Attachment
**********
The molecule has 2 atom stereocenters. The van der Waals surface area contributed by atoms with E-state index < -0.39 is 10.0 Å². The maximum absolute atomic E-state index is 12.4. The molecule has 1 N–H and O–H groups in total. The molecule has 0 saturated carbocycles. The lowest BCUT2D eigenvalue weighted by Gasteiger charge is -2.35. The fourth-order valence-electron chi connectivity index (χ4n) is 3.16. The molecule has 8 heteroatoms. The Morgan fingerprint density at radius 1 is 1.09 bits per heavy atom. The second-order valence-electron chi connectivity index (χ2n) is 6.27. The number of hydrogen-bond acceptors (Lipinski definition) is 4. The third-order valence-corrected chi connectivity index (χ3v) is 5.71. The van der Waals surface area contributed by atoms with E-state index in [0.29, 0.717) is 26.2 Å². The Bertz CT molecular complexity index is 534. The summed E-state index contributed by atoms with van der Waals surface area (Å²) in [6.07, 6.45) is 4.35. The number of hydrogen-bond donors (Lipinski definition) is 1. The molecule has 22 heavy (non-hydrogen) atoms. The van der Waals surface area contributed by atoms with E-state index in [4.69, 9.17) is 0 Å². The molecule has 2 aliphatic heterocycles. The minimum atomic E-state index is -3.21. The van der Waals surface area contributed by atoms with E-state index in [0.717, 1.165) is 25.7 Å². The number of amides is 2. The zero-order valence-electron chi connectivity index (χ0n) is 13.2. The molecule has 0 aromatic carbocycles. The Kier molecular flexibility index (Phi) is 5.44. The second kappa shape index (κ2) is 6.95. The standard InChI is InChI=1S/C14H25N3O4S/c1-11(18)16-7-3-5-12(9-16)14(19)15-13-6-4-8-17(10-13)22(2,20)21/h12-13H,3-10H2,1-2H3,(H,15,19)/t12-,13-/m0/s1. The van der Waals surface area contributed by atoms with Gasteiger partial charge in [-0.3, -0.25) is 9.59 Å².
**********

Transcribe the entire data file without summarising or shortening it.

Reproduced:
The molecule has 2 atom stereocenters. The van der Waals surface area contributed by atoms with E-state index < -0.39 is 10.0 Å². The maximum absolute atomic E-state index is 12.4. The molecule has 1 N–H and O–H groups in total. The molecule has 0 saturated carbocycles. The lowest BCUT2D eigenvalue weighted by Gasteiger charge is -2.35. The fourth-order valence-electron chi connectivity index (χ4n) is 3.16. The molecule has 8 heteroatoms. The Morgan fingerprint density at radius 1 is 1.09 bits per heavy atom. The second-order valence-electron chi connectivity index (χ2n) is 6.27. The number of hydrogen-bond acceptors (Lipinski definition) is 4. The third-order valence-corrected chi connectivity index (χ3v) is 5.71. The van der Waals surface area contributed by atoms with E-state index in [0.29, 0.717) is 26.2 Å². The Bertz CT molecular complexity index is 534. The summed E-state index contributed by atoms with van der Waals surface area (Å²) in [6.07, 6.45) is 4.35. The number of hydrogen-bond donors (Lipinski definition) is 1. The molecule has 22 heavy (non-hydrogen) atoms. The van der Waals surface area contributed by atoms with E-state index in [4.69, 9.17) is 0 Å². The molecule has 2 aliphatic heterocycles. The minimum atomic E-state index is -3.21. The van der Waals surface area contributed by atoms with E-state index in [0.717, 1.165) is 25.7 Å². The number of amides is 2. The zero-order valence-electron chi connectivity index (χ0n) is 13.2. The molecule has 0 aromatic carbocycles. The Kier molecular flexibility index (Phi) is 5.44. The second kappa shape index (κ2) is 6.95. The standard InChI is InChI=1S/C14H25N3O4S/c1-11(18)16-7-3-5-12(9-16)14(19)15-13-6-4-8-17(10-13)22(2,20)21/h12-13H,3-10H2,1-2H3,(H,15,19)/t12-,13-/m0/s1. The van der Waals surface area contributed by atoms with Gasteiger partial charge in [-0.3, -0.25) is 9.59 Å².